Geological CO2 Storage
Module 1: Introduction
- Introduction to CCS
- Introduction to saline aquifer storage
- CO2 storage project design
Module 2: Reservoir concepts and storage requirements
- Reservoir/seal systems for pore space storage
- Storage capacity
- CO2 PVT
Module 3: Flow mechanics (part I)
- Single phase flow in porous media - Darcy
- Single phase flow in porous media - Mass conservation
- Two-phase transport - Pore scale processes
Module 4: Flow mechanics (part II)
- Two-phase transport: Introduction to relative permeability, capillary pressure
- Two phase transport: Non-linear processes
- Link to dynamic reservoir modelling/simulation
Module 5: Storage risks: Seals, assessment, geomechanics and geochemistry
- Geochemical requirements to safely store CO2
- Geomechanical requirements to safely store CO2
- Seal integrity
Module 6: CCS monitoring and risk assessment
- Well integrity and subsurface monitoring
- Seabed/shallow subsurface monitoring
- (Near) Surface and Marine monitoring
Module 7: Public perception, policy and emerging/niche CO2 storage options
- CO2 for enhanced oil production
- Emerging/niche options to store CO2
- Public perception and policy
All those interested in the geoscience and engineering aspects or carbon capture and storage.
About the Instructors
Andreas Busch (Heriot-Watt University)
Prof. Andreas Busch is Professor in Earth Sciences. He is currently the Director of the Institute of GeoEnergy Engineering and Head of the GeoEnergy Research Group in the Lyell Centre, both at Heriot-Watt University. His research is focusing on topics associated with the Energy Transition, working with a diverse group of researchers composed of geologists, geomechanists, petroleum engineers, hydrologists and geochemists. The group aims at an improved understanding of the coupled thermo-hydro-chemical-mechanical aspects related to carbon capture and storage (CCS), geothermal heat, hydrogen storage and natural gas production on the laboratory, field, and modelled reservoir scale.
Eric Mackay (Heriot-Watt University)
Eric Mackay holds the Energi Simulation Chair in CCUS and Reactive Flow Simulation in the Institute of GeoEnergy Engineering at Heriot- Watt University, where he has worked since 1990. His research interests include the study of fluid flow in porous media, such as the flow of oil, gas and water in subsurface geological formations. He has over 100 publications related primarily to maintaining oil production when faced with mineral scale deposition, but since 2005 he has also worked on Carbon Capture and Storage. He is involved in projects identifying methods for calculating secure CO2 storage potential in saline formations and depleted hydrocarbon reservoirs.
Florian Doster (Heriot-Watt University)
Professor Florian Doster [PhD, Stuttgart University, 2011] is Professor for Multi-Scale Multi-Phase Flow Modelling in the Institute of GeoEnergy Engineering at Heriot-Watt University and Program Director for Subsurface Energy Systems. His research interests include the study of multi-physics multi-phase flow phenomena in porous media and their appropriate physical and mathematical description across length and time scales. He focuses on phenomena related to CO2 storage, flow in fractured porous media and hysteretic phenomena such as trapping. His research is funded by the ACT(BEIS), European Commission, US Department of Energy, the Scottish Energy Technology Partnership, Norwegian Research Council, Foundation CMG, Total, BP and Petronas.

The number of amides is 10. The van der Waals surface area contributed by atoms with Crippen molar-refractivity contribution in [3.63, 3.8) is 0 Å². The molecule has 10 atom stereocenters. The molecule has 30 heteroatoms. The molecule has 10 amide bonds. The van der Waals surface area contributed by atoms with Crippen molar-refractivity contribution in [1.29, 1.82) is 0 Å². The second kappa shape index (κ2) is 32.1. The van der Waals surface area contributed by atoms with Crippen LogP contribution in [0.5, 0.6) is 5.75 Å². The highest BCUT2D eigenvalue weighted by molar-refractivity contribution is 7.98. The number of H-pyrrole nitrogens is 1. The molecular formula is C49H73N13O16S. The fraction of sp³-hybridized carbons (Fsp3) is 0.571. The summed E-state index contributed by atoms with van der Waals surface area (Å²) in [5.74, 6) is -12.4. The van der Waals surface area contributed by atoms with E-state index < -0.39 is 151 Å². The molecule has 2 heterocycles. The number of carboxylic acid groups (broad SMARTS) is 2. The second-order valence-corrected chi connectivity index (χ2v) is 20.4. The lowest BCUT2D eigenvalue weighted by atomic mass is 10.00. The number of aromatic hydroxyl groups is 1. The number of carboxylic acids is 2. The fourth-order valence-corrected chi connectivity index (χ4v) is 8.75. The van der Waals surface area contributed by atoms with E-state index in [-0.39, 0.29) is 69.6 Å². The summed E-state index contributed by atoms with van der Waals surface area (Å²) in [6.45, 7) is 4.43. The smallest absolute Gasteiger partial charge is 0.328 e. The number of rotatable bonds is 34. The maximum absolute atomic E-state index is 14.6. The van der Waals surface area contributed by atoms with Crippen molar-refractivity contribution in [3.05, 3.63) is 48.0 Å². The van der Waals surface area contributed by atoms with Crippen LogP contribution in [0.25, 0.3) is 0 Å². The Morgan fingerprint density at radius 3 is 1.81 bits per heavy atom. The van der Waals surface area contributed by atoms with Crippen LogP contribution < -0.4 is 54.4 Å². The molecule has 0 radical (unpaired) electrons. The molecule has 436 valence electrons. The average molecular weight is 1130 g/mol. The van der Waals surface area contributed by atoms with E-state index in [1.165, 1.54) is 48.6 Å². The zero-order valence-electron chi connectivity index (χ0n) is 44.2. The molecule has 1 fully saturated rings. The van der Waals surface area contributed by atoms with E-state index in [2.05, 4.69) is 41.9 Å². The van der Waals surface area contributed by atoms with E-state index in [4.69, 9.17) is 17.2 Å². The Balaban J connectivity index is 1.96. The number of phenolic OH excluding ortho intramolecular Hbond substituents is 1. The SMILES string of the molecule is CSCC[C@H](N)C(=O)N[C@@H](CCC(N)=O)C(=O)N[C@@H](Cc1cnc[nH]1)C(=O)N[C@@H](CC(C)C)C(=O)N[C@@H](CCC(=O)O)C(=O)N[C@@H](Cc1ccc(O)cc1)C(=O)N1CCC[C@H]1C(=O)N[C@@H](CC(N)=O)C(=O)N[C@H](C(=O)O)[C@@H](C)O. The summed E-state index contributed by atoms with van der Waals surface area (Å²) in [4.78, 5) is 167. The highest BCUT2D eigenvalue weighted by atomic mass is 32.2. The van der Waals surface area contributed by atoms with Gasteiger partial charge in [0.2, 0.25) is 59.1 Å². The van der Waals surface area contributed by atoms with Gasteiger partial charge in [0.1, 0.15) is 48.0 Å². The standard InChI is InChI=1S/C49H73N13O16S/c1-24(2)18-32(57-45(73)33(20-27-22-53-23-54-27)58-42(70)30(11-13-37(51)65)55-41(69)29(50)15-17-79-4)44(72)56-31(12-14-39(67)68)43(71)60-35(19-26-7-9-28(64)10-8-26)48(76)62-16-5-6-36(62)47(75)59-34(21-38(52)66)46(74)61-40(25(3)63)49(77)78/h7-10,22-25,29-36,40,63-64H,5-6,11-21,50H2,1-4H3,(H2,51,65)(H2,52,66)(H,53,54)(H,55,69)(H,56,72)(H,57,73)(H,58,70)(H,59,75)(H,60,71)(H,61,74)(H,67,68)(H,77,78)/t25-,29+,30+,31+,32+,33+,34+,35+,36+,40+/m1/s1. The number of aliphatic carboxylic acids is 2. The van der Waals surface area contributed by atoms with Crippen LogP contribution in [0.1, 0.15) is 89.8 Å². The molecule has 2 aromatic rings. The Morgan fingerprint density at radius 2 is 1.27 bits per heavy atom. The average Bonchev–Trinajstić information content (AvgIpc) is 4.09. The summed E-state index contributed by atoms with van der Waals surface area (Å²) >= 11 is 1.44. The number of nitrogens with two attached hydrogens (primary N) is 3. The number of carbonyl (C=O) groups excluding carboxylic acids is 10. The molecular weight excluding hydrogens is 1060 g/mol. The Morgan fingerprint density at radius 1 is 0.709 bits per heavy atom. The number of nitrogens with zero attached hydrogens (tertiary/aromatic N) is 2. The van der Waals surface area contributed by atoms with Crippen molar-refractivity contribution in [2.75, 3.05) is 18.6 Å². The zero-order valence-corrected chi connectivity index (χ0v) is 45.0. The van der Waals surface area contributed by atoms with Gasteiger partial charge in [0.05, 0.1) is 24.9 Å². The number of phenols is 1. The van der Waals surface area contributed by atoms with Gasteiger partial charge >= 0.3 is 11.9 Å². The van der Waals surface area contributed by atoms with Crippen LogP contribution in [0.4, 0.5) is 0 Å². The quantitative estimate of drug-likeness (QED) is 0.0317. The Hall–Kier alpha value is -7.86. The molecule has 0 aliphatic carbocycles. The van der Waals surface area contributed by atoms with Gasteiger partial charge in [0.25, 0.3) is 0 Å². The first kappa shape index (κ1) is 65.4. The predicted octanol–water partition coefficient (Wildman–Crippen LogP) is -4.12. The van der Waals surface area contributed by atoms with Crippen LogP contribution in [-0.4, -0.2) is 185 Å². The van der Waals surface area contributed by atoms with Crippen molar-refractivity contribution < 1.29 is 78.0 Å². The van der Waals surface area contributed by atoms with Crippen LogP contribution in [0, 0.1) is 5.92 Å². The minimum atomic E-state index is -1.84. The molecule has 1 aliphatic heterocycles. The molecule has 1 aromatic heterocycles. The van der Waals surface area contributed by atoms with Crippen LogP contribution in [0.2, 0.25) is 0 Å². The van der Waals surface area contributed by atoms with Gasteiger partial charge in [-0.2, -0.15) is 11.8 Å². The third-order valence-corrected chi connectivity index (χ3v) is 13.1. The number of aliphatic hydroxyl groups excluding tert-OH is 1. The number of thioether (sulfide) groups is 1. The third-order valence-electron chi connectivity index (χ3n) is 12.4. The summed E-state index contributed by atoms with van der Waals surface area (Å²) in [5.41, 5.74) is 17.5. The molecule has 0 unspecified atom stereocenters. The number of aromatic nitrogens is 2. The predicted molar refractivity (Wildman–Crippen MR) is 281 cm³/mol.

Martin Landrø (NTNU)
Prof. Dr Martin Landrø received an M.S. (1983) and Ph.D. (1986) in physics from the Norwegian University of Science and Technology. From 1986 to 1989, he worked at SERES. From 1989 to 1996, he was employed at IKU Petroleum Research as a research geophysicist and manager. From 1996 to 1998, he worked as a specialist at Equinor’s research center in Trondheim. Since 1998, Landrø has been a professor at the Norwegian University of Science and Technology, Department of Petroleum Engineering and Applied Geophysics. Landrø’s research interests include seismic inversion, marine seismic acquisition, and 4D and 4C seismic. Recognitions received: EAGE Norman Falcon award (2000), best paper in GEOPHYSICS (2001), Norwegian Geophysical award (2004), Equinor’s researcher prize (2007), SINTEF award for outstanding pedagogical activity (2009), EAGE Louis Cagniard award (2010), Eni award - New Frontiers in Hydrocarbons (2011), EAGE Conrad Schlumberger award (2012), IOR award from the Norwegian Petroleum Directorate (2012).
Philip Ringrose (Equinor, NTNU)
Philip Ringrose is a Specialist in Petroleum Geoscience at Equinor. He has over 30 years of experience in reservoir modelling and field development projects. He is also Adjunct Professor in CO2 storage at the Norwegian University of Science and Technology (NTNU) in Trondheim, Norway. He has published widely on geology and flow in rock media and is Co-Editor of Petroleum Geoscience. Philip was elected as EAGE President in 2014/2015 and is active in the global development of applied geoscience and low-carbon energy solutions.